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Issue Date: June 2012


Rating the Suburbs 2012: For the Nature Lover

Filled with affordable homes and a thriving downtown area, the city adds nature to its list of amenities.
Barry Goodrich

Willoughby

At first glance, Willoughby may not seem like a haven for hikers, bird-watchers and nature lovers. While the bustling community of more than 22,000 has seen plenty of business and residential growth in recent years, the new 172-acre Gulley Brook Park has a decidedly noncommercial flavor.

Dedicated last August, the park preserves and protects valleys, streams, wetlands and forest areas that were once inhabited by Native Americans.

Through the efforts of a determined group of naturalists, headed by city residents Joe Bole, Joe Pedone, Dale Cook and Gretta Pallister, the Willoughby Area Conservancy began what would prove to be an 8-year quest culminating in Gulley Brook, now an official member of the Lake Metroparks. The project also got a boost from U.S. Rep. Steven LaTourette, who helped obtain state and federal funding.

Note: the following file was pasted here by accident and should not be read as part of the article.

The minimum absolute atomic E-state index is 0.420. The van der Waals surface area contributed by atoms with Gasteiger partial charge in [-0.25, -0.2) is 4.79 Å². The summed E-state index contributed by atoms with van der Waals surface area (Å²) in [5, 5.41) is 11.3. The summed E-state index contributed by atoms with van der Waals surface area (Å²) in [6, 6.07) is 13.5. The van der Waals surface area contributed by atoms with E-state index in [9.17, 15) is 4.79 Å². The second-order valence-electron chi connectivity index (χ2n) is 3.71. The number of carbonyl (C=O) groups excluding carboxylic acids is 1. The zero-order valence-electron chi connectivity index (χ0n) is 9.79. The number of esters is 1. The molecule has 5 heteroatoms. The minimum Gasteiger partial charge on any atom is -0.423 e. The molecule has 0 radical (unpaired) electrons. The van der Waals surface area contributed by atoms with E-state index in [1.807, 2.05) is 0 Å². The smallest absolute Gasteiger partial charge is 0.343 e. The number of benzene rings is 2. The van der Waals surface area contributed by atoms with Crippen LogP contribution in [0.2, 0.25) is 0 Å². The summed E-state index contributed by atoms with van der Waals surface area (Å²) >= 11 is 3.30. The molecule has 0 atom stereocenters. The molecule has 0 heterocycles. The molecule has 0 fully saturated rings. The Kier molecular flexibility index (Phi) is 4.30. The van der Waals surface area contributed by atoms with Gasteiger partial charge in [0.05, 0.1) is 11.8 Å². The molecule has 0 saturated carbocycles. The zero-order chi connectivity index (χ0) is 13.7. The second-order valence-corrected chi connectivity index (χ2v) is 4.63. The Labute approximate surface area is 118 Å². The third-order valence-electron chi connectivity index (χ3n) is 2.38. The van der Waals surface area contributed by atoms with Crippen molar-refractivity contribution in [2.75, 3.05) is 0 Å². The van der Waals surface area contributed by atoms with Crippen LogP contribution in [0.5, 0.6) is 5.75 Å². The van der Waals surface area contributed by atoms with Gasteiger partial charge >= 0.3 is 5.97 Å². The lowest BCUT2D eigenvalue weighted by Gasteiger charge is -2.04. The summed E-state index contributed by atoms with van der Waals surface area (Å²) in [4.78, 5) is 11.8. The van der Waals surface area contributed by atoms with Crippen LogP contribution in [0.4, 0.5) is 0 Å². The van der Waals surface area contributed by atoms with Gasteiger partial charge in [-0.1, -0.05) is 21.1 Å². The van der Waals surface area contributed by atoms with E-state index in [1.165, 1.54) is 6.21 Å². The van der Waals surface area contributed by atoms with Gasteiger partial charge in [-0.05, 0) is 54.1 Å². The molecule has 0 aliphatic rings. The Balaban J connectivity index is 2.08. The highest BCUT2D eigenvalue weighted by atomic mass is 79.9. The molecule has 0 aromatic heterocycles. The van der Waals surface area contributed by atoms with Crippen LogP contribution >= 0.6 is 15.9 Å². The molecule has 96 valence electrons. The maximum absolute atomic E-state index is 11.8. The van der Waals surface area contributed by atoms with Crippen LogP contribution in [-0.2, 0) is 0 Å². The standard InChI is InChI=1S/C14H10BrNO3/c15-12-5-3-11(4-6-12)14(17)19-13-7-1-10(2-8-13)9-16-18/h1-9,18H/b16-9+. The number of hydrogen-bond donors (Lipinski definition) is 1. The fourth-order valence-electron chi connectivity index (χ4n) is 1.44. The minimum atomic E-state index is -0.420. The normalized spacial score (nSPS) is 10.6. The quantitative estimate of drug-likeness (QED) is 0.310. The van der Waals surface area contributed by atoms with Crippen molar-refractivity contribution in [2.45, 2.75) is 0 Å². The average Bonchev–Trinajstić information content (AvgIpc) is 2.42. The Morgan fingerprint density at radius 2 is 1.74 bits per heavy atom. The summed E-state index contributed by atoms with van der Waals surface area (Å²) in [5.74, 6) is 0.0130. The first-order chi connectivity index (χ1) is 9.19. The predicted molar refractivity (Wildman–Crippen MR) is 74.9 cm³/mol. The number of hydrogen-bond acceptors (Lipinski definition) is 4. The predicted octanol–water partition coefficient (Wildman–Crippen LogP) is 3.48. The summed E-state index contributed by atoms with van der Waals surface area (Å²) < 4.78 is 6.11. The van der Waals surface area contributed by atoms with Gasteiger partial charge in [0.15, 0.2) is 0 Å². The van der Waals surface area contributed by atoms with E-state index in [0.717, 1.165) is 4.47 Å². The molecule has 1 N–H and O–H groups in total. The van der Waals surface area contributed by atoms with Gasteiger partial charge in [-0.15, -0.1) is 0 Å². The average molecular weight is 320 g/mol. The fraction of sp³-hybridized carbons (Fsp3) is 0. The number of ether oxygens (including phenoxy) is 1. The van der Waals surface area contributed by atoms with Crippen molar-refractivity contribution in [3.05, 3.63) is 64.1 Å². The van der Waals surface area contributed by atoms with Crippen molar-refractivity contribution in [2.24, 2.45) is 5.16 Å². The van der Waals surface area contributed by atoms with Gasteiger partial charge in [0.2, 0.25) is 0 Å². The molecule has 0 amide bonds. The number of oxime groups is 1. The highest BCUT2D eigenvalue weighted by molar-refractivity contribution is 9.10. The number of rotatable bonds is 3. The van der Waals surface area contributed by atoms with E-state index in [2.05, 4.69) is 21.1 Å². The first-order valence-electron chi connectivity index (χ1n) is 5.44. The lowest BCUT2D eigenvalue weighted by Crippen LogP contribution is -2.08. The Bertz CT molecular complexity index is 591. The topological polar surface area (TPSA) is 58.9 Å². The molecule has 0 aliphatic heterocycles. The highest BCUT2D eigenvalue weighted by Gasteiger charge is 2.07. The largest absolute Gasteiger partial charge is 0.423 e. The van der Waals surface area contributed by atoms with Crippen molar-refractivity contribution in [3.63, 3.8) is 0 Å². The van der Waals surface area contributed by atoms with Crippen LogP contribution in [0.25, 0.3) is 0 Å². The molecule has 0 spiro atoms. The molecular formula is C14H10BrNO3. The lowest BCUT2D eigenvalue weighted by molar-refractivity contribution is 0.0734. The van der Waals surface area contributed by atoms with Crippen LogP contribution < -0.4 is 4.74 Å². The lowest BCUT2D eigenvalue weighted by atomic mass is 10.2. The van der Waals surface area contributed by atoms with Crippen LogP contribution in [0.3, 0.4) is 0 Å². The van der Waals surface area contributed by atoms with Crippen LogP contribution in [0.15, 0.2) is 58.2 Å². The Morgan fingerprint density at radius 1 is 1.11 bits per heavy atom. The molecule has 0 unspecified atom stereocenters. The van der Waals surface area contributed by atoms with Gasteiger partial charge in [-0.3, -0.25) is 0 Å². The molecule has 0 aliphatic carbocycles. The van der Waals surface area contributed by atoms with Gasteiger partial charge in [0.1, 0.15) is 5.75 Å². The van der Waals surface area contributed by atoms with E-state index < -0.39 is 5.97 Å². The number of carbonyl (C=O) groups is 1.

"They were all nature lovers," says Sue Bole, 75, whose husband died before he could see his vision realized. "They knew this park was important, because it was really the last unspoiled stretch of land in the area."

The tributaries and ravines of Gulley Brook drew the attention of Northeast Ohio naturalists as far back as 1915. Today, the park is less than a 10-minute drive from downtown's historic Erie Street, a hub of local restaurants and shops. The land, which now makes up the new park, was once considered for a high-rise apartment complex.

Gulley Brook, bordered by Interstate 90 and routes 84 and 174, may be just minutes from the thriving stores and restaurants of downtown Willoughby, but its scenic and winding trails are a welcome respite to the daily grind.

"It's a little jewel with beautiful land and wildlife," says Bole. "It's a place to go and see what Willoughby was like before it became a bigger city."

Neighborhood Hot Spot

"This area is within walking distance of the new Gulley Brook Park walk-path. The proximity to downtown Willoughby is important with a lot of wonderful shopping and booming restaurants," says Howard Hanna's Lori Pecjak of the Harlow Drive, Arlington Drive and Shankland Road neighborhood in Willoughby. "For commuters, it is very accessible to state Route 2 and I-90."

What You Get

Harlow Drive

Asking price: $179,900

Selling price: $154,000

Square feet: 2,236

No. of bedrooms: 4

No. of bathrooms: 2

Time on the market: 51 days



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